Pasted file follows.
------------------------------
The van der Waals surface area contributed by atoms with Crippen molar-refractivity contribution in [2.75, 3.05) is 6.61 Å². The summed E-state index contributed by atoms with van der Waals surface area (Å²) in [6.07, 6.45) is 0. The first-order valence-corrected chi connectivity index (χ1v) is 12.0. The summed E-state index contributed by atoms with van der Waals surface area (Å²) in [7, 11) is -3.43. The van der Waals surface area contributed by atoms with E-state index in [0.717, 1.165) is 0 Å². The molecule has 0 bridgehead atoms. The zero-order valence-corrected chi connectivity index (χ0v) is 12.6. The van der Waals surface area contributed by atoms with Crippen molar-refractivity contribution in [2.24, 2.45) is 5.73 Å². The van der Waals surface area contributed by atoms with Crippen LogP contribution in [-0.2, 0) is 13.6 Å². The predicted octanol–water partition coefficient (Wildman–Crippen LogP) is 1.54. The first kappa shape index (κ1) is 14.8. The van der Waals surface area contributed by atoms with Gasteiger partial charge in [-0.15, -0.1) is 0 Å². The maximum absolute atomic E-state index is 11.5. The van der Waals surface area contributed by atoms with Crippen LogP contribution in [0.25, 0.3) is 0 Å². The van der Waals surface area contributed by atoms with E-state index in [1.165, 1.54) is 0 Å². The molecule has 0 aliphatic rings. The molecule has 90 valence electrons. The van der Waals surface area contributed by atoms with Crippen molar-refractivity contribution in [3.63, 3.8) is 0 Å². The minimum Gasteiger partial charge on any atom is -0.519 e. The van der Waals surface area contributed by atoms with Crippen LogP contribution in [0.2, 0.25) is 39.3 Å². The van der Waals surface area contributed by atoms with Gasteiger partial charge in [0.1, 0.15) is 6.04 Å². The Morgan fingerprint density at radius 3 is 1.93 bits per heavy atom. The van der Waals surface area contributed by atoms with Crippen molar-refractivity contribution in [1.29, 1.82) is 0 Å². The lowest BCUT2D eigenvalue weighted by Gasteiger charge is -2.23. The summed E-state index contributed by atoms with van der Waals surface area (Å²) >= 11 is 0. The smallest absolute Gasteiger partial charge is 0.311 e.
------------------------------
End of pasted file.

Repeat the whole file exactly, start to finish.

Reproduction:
The van der Waals surface area contributed by atoms with Crippen molar-refractivity contribution in [2.75, 3.05) is 6.61 Å². The summed E-state index contributed by atoms with van der Waals surface area (Å²) in [6.07, 6.45) is 0. The first-order valence-corrected chi connectivity index (χ1v) is 12.0. The summed E-state index contributed by atoms with van der Waals surface area (Å²) in [7, 11) is -3.43. The van der Waals surface area contributed by atoms with E-state index in [0.717, 1.165) is 0 Å². The molecule has 0 bridgehead atoms. The zero-order valence-corrected chi connectivity index (χ0v) is 12.6. The van der Waals surface area contributed by atoms with Crippen molar-refractivity contribution in [2.24, 2.45) is 5.73 Å². The van der Waals surface area contributed by atoms with Crippen LogP contribution in [-0.2, 0) is 13.6 Å². The predicted octanol–water partition coefficient (Wildman–Crippen LogP) is 1.54. The first kappa shape index (κ1) is 14.8. The van der Waals surface area contributed by atoms with Gasteiger partial charge in [-0.15, -0.1) is 0 Å². The maximum absolute atomic E-state index is 11.5. The van der Waals surface area contributed by atoms with Crippen LogP contribution in [0.25, 0.3) is 0 Å². The van der Waals surface area contributed by atoms with E-state index in [1.165, 1.54) is 0 Å². The molecule has 0 aliphatic rings. The molecule has 90 valence electrons. The van der Waals surface area contributed by atoms with Crippen molar-refractivity contribution in [3.63, 3.8) is 0 Å². The minimum Gasteiger partial charge on any atom is -0.519 e. The van der Waals surface area contributed by atoms with Crippen LogP contribution in [0.2, 0.25) is 39.3 Å². The van der Waals surface area contributed by atoms with Gasteiger partial charge in [0.1, 0.15) is 6.04 Å². The Morgan fingerprint density at radius 3 is 1.93 bits per heavy atom. The van der Waals surface area contributed by atoms with Crippen molar-refractivity contribution in [1.29, 1.82) is 0 Å². The lowest BCUT2D eigenvalue weighted by Gasteiger charge is -2.23. The summed E-state index contributed by atoms with van der Waals surface area (Å²) >= 11 is 0. The smallest absolute Gasteiger partial charge is 0.311 e.